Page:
In this article, I discuss Leibniz's interpretation of the cosmological argument for the existence of God. In particular, I consider whether Leibniz's position on this point was developed partly in reference to Spinoza's position. First, I analyze Leibniz's annotations from 1676 on Spinoza's Letter 12. The traditional cosmological argument, as found in Avicenna and Saint Thomas for example, relies on the Aristotelian assumption that an actual infinite is impossible and on the idea that there can be no effect without a (...)
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  11. Theism and Ultimate Explanation: The Necessary Shape of Contingency. [REVIEW]Peter Forrest - 2009 - Analysis 69 (3):589-591.
    In this book Timothy O’Connor combines an investigation of modal epistemology with a fresh look at the traditional contingency version of the cosmological argument. The connection between the two parts is that he defends the practice of hypothesizing necessities for explanatory purposes, resisting those accounts that link possibility too closely to conceivability. This provides the context in which he asks the existence question, ‘Why do the particular contingent objects there are exist and undergo the events they do?’. Wisely avoiding the (...)
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  12. Wallace Matson and the Crude Cosmological Argument.William L. Craig - 1979 - Australasian Journal of Philosophy 57:163.
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  13. God? A Debate Between a Christian and an Atheist. By William Lane Craig and Walter Sinnott-Armstrong: Book Reviews. [REVIEW]Stephen Bullivant - 2009 - Heythrop Journal 50 (3):538-539.
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  14. The Cosmological Argument. [REVIEW]H. M. J. - 1977 - Review of Metaphysics 31 (2):330-331.
    The stated aim of this investigation is to clarify and critically examine the philosophical concepts inherent in the cosmological argument: he aspires to investigate the argument rather than to either refute critics or support defenders. He treats both the thirteenth century versions of Aquinas and Duns Scotus and the eighteenth century versions developed by Samuel Clarke and Leibniz, but attaches greater importance and spends more time with the latter, finding them both more sophisticated and more fruitful for investigation. The eighteenth (...)
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  15. Dzieje Filozofii Europejskiej XV Wieku, Vol. IV: "Bog". [REVIEW]N. W. A. - 1982 - Review of Metaphysics 36 (1):204-206.
    The third volume of The History of European Philosophy in the Fifteenth Century deals with the question of "being." In the closing paragraph, Stefan Swiezawski remarks: "Studies on the transformation and distortion of St. Thomas's doctrine on being, especially in regard to its existential element, are fundamentally important for understanding the factual historical development of Thomism as well as for understanding modern Christian thought. They are also of utmost importance for understanding the mainspring and resultant trends which have shaped the (...)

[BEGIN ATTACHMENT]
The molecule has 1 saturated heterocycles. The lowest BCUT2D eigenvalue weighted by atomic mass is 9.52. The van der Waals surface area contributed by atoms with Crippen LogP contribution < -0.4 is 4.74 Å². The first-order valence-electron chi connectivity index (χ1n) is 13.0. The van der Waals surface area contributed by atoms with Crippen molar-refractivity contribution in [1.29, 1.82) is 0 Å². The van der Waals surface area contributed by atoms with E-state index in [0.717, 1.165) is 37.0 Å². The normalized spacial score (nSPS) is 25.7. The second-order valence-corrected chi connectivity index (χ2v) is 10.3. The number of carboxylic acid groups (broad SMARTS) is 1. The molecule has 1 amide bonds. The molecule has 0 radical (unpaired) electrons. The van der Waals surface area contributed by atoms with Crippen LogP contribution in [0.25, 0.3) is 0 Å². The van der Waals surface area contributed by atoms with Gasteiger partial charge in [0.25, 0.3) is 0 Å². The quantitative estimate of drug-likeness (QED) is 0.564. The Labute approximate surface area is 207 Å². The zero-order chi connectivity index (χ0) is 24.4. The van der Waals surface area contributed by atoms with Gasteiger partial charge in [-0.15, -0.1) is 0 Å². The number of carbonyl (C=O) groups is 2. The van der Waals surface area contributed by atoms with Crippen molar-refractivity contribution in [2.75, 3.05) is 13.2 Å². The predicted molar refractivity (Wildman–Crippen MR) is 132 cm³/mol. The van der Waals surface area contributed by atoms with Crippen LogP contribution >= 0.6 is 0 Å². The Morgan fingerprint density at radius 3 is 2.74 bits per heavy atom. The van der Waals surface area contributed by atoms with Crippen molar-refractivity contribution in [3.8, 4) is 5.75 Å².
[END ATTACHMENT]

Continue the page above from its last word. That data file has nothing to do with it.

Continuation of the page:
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  16. The Kaläm Cosmological Argument. [REVIEW]E. B. C. - 1981 - Review of Metaphysics 35 (2):376-378.
    The title of this volume is somewhat misleading. Though the author begins his argument with a cursory account of medieval Islamic thought and of dialectical theology or kaläm, his subsequent exposition of the way three medieval thinkers adapted the basic features of kaläm tenets to their own arguments on behalf of God's existence is far less detailed or nuanced than his investigation of the shortcomings in nineteenth and twentieth century Western materialist explanations of the universe grounded in modern mathematics and (...)
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  17. Concerning the Metaphysical Necessity of the Universe Beginning Uncaused: A Reply to George Nakhnikian.Quentin Smith - 2000 - Philo 3 (1):73-75.
    In George Nakhnikian’s interesting and stimulating paper, “Quantum Cosmology, Theistic Philosophical Cosmology, and the Existence Question” he addresses the fundamental issue of whether it is metaphysically possible or justifiable to believe that our universe began to exist without a cause, divine or otherwise. His conclusion is negative, and he argues that, contrary to my views, quantum cosmology is consistent with theism. In this paper, I shall evaluate Nakhnikian’s arguments.
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  18. Quantum Cosmology and Theism: A Reply to Quentin Smith.Daniel Murphy - 2008 - Philo 11 (1):93-119.
    Quentin Smith has argued that quantum-cosmological theory is incompatible with theism. The two claims that Smith argues render theism inconsistent with Hawking’s theory are that of the initial creation of the universe by God and His continued conservation of it. His primary argument is that divine decision and Hawking’s wave function entail contradictory probabilities that the universe begin to exist and continue to evolve in a certain way. I attempt to refute the argument by providing a schema that accommodates probabilities (...)
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  19. Causes and Beginnings in the Kalam Argument: Reply to Craig.Wes Morriston - 2002 - Faith and Philosophy 19 (2):233-244.
  20. God and the Initial Cosmological Singularity: A Reply to Quentin Smith.William Lane Craig - 1992 - Faith and Philosophy 9 (2):238-248.
  21. Professor William Craig’s Criticisms of Critiques of Kalam Cosmological Arguments By Paul Davies, Stephen Hawking, and Adolf Grunbaum.Graham Oppy - 1995 - Faith and Philosophy 12 (2):237-250.